“Whatever Happened to High Culture?”

Author and academic Joseph Epstein writes: “The English philosopher Michael Oakeshott notes that one of the signs of being cultured is that one knows what one doesn’t have to know.” (We shall, naturally, exclude sports scores and the like from consideration here.) What, then, should a cultured person know? The better question, Epstein offers, is what cultured persons were once expected to know: “Contemporary visual art, perhaps for the first time in the history of painting and sculpture, is one of those things a cultured person no longer has to know.”

Epstein as professor remarks upon the understandable initial lack of cultural and intellectual knowledge on the part of his past students: “My sense is that these students were, as I hoped they would be, as I myself as an undergraduate was, properly cowed by their own ignorance.” What of our contemporary cultural condition? Are we willing to learn, remember, and recollect? If “the art of the past—visual, musical, above all literary—is the chief route to culture”, where do we stand culturally?

I’m not sure that this same exercise would be of much avail today. Now students need merely pick up their smartphones and Google the names on my list. I’m less than sure that culture, and the notion of being a cultured person, has anything like the high standing it once had. Might most people today rather be well informed than cultured? What was once a high human aspiration—the possession of culture—may no longer be so.

Though we are ambitious, we no longer aspire. We do not want to work, in the broadest and deepest sense:

Among those of us fortunate enough to have grasped its significance, high culture took us out of our small worlds into a larger universe where human possibilities were immensely enlarged. But now high culture, once thought to be not the shortest but the surest way to the good life, is no longer the main quest in artistic or intellectual life, having been not so much defeated as replaced by noise, nervous energy, sheer distraction.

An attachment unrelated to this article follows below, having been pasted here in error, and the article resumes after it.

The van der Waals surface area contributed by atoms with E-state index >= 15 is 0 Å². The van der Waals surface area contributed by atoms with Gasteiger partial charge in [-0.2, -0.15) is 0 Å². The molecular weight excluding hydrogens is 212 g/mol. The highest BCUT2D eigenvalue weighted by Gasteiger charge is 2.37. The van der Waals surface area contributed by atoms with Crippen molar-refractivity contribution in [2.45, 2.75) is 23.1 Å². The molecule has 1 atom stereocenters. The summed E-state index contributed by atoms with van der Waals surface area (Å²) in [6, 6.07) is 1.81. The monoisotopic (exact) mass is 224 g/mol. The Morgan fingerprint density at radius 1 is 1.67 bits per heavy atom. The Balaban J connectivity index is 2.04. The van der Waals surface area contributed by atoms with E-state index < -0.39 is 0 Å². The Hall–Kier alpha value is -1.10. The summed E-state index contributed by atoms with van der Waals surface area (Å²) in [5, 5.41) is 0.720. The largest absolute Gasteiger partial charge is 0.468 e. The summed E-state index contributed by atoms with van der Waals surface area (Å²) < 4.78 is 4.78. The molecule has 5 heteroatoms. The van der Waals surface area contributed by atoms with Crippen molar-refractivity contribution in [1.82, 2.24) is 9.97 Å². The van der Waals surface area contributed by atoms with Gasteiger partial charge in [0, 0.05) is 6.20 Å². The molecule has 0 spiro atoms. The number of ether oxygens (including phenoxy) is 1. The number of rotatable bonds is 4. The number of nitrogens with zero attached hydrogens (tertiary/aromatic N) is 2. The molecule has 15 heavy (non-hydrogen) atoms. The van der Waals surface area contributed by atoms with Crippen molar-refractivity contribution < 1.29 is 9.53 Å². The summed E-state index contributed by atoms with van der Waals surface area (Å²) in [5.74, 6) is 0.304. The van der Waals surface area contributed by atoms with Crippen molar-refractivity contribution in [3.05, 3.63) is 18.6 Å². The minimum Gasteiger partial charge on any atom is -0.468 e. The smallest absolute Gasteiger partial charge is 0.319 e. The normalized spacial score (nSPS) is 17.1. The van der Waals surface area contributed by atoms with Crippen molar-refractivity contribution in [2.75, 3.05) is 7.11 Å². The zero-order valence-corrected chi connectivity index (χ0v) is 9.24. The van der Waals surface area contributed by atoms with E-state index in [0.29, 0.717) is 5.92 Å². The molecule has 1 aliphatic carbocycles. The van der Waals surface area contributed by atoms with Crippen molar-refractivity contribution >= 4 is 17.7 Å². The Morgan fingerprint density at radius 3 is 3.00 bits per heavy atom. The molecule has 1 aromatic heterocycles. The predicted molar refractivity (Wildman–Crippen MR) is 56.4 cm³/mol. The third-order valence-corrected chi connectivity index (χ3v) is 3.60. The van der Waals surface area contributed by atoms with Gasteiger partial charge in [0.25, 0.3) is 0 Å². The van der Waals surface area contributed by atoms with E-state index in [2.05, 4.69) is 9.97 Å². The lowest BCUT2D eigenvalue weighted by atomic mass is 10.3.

The future, then?

No longer a continuing enterprise, high culture itself will become dead-ended, a curiosity, little more, and thus over time likely to die out. Life will go on. Machines will grow smarter, human beings gradually dumber.

A veridical presage, I would say.

The whole article.

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Politics and “a psychological disposition towards cognitive laziness”

University of Toronto critical theorist Joseph Heath inquires: Whence the sapience of homo sapiens?

The core idea, known as dual-process theory, “is that we have within our minds two very different styles of cognition, two different ways of approaching and solving problems.” Intuition is referred to by academics as system one, while reason is system two.

Intuition usually works well enough for many purposes. It’s the easier path, so we incline toward it. However, the brain’s rapid intuition is also buggy, the product of earlier evolutionary times.

Reason is often what academics, not surprisingly, engage in. It has four essential characteristics: it is linguistically based; it is linear, where one thought follows another; it is conscious, meaning every step of the argument is explicit and available; and it is “effortful,” i.e., it requires our full attention and concentration. All of this is a rather slow process, said Dr. Heath.

What, then, of political life?

What [Prime Minister Pierre] Trudeau was implying was that “in a very emotionally charged debate, certain kinds of policy positions [federalism] are going to be at an intrinsic disadvantage because those policy positions are fundamentally not motivated by emotion [as is sub-federal nationalism/separatism], they’re motivated by rational insight. The debate is not neutral,” said Dr. Heath.